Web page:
Capability concepts to ensure the Air Force’s ability to fly, fight and win in the year 2038 were put to the test during the Air Force Materiel Command’s Science and Technology Wargame 2018, Nov. 5 to 9.
More than 75 participants from across the Air Force footprint, including logistics and operations experts, weapons systems technology developers, scientists, engineers and intelligence professionals participated in the S&T 18 capstone event. The games tested the military utility of more than 30 next-generation warfighting capabilities against real-world operational scenarios, with the goal of identifying the concepts that work the best and to provide feedback to improve others with the potential for success.
“Looking at the concepts from this standpoint in conjunction with operators provides valuable information that scientists and creators can then take back to the lab to further develop capabilities in a way to give us an even greater advantage in a real world situation,” said Dr. Joni Arnold, technical director, AFMC Strategic Plans, Program Requirements and Analyses directorate.
Though play of the S&T Wargame extends back to 2002, the 2018 games were executed with a unique format twist where operators replayed the same scenarios exercised during the Air Force Global Engagement games held this past July. Only this time, the technology changed.
“We really wanted to understand the best play for a concept and how it could take a war to the next level,” said Charlene Holmes-Plump, S&T 18 Lead. “We mimicked the same moves and replayed scenarios with new capabilities added in to see how the results would improve or change.”
The materiel concepts tested during the S&T 18 event spanned a wide spectrum of Air Force mission sets, to include air superiority, command and control, base defense, sustainment, strike, intelligence and more. While the games maintained a strong focus on science and technology, they also looked at the Air Force’s ability to establish, support, and sustain operating locations, impacts of adaptive basing, and agile acquisition concepts from a materiel and logistics perspective.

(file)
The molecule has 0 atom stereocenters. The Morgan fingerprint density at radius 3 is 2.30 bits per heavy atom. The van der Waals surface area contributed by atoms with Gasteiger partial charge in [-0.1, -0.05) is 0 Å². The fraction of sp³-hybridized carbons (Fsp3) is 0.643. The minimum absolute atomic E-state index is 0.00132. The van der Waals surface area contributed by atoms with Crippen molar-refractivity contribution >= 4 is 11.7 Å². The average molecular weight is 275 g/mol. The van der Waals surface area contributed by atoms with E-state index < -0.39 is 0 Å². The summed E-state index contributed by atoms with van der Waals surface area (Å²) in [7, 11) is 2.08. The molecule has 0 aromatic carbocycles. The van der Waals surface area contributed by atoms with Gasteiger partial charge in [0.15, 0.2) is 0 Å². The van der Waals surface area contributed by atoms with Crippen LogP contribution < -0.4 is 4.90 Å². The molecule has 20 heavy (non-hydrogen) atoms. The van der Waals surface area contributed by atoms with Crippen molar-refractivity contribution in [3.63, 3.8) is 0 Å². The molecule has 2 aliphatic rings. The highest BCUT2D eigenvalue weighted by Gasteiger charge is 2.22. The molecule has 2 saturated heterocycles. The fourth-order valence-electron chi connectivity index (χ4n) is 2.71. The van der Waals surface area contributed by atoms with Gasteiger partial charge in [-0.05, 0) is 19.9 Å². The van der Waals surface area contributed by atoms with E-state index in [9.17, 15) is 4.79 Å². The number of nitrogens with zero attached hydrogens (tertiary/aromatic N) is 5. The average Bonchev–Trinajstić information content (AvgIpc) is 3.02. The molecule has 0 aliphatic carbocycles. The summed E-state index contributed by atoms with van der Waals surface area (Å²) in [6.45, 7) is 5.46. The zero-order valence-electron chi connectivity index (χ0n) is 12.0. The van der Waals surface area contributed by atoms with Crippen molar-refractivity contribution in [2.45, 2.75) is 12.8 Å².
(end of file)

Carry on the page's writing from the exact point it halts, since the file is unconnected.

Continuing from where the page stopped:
Tested concepts included things such as collaborative low cost missile swarming remotely piloted aircraft, reusable air defense, multi-domain network concepts and expeditionary energy systems, among others.
“We identified the concepts that made the biggest difference in the game and those that were harder to beat. We also gathered feedback from operators on other ways we might use a concept that may imply a different way of fighting,” said Arnold. “All of this information is provided back to concept owners so they can better understand the operational utility of their work outside of the lab.”
The results and lessons learned from the S&T 18 event will feed into the Air Force Weapons Integration Center’s Futures Game in spring 2019. Unlike S&T 18, these will be executed at a higher classification, ultimately taking the games to the next level.
“This will be a chance to vet concepts and see what they can do at a different capability level,” said Holmes-Plump. “The additional competencies can make us more lethal and things more difficult for our adversaries.”
Holmes-Plump emphasized the importance of the Air Force enterprise and the synergy between AFMC, AFWIC and Headquarters, Air Force, among others, in the overall success of the S&T 18 event. Each year the games improve as do the variety in capabilities tested during the event.
“Every year our team gets stronger and the number of concepts in our toolbox grow,” said Holmes-Plump. “The reality of today’s global environment and the need for our leaders at the highest level to know all of the options to maintain our superiority have elevated the games to the next level.”
The final S&T 18 technical report will be completed by January 2019 and will include key findings, insights and recommendations for Air Force technical teams.